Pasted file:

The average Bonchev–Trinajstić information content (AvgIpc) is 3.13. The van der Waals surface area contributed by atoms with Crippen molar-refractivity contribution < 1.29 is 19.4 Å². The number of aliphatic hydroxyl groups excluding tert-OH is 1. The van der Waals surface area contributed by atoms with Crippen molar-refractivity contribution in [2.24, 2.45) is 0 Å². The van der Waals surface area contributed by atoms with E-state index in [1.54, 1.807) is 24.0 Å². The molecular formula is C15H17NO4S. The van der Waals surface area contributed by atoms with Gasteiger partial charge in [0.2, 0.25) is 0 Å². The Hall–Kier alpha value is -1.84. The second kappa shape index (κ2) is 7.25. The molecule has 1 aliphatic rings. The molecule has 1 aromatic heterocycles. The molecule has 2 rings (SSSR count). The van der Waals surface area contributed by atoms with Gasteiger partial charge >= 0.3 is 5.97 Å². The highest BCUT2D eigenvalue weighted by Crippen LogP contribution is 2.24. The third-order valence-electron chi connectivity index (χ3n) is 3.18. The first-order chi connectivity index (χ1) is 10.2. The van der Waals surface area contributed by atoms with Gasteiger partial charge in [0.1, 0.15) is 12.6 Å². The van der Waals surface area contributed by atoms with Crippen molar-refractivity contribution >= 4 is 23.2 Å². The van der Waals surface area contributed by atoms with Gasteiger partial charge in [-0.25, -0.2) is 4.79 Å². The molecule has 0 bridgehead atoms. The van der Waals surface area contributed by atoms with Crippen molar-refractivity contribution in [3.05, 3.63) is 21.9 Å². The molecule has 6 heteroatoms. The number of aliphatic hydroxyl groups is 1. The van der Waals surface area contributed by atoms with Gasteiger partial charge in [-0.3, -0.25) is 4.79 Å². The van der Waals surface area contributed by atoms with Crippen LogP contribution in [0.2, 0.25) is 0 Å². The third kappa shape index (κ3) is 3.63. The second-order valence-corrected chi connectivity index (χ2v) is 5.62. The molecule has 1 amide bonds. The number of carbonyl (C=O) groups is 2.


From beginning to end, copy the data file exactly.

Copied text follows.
The average Bonchev–Trinajstić information content (AvgIpc) is 3.13. The van der Waals surface area contributed by atoms with Crippen molar-refractivity contribution < 1.29 is 19.4 Å². The number of aliphatic hydroxyl groups excluding tert-OH is 1. The van der Waals surface area contributed by atoms with Crippen molar-refractivity contribution in [2.24, 2.45) is 0 Å². The van der Waals surface area contributed by atoms with E-state index in [1.54, 1.807) is 24.0 Å². The molecular formula is C15H17NO4S. The van der Waals surface area contributed by atoms with Gasteiger partial charge in [0.2, 0.25) is 0 Å². The Hall–Kier alpha value is -1.84. The second kappa shape index (κ2) is 7.25. The molecule has 1 aliphatic rings. The molecule has 1 aromatic heterocycles. The molecule has 2 rings (SSSR count). The van der Waals surface area contributed by atoms with Gasteiger partial charge >= 0.3 is 5.97 Å². The highest BCUT2D eigenvalue weighted by Crippen LogP contribution is 2.24. The third-order valence-electron chi connectivity index (χ3n) is 3.18. The first-order chi connectivity index (χ1) is 10.2. The van der Waals surface area contributed by atoms with Gasteiger partial charge in [0.1, 0.15) is 12.6 Å². The van der Waals surface area contributed by atoms with Crippen molar-refractivity contribution >= 4 is 23.2 Å². The van der Waals surface area contributed by atoms with Gasteiger partial charge in [-0.25, -0.2) is 4.79 Å². The molecule has 0 bridgehead atoms. The van der Waals surface area contributed by atoms with Crippen molar-refractivity contribution in [3.05, 3.63) is 21.9 Å². The molecule has 6 heteroatoms. The number of aliphatic hydroxyl groups is 1. The van der Waals surface area contributed by atoms with Gasteiger partial charge in [-0.3, -0.25) is 4.79 Å². The van der Waals surface area contributed by atoms with Crippen LogP contribution in [0.2, 0.25) is 0 Å². The third kappa shape index (κ3) is 3.63. The second-order valence-corrected chi connectivity index (χ2v) is 5.62. The molecule has 1 amide bonds. The number of carbonyl (C=O) groups is 2.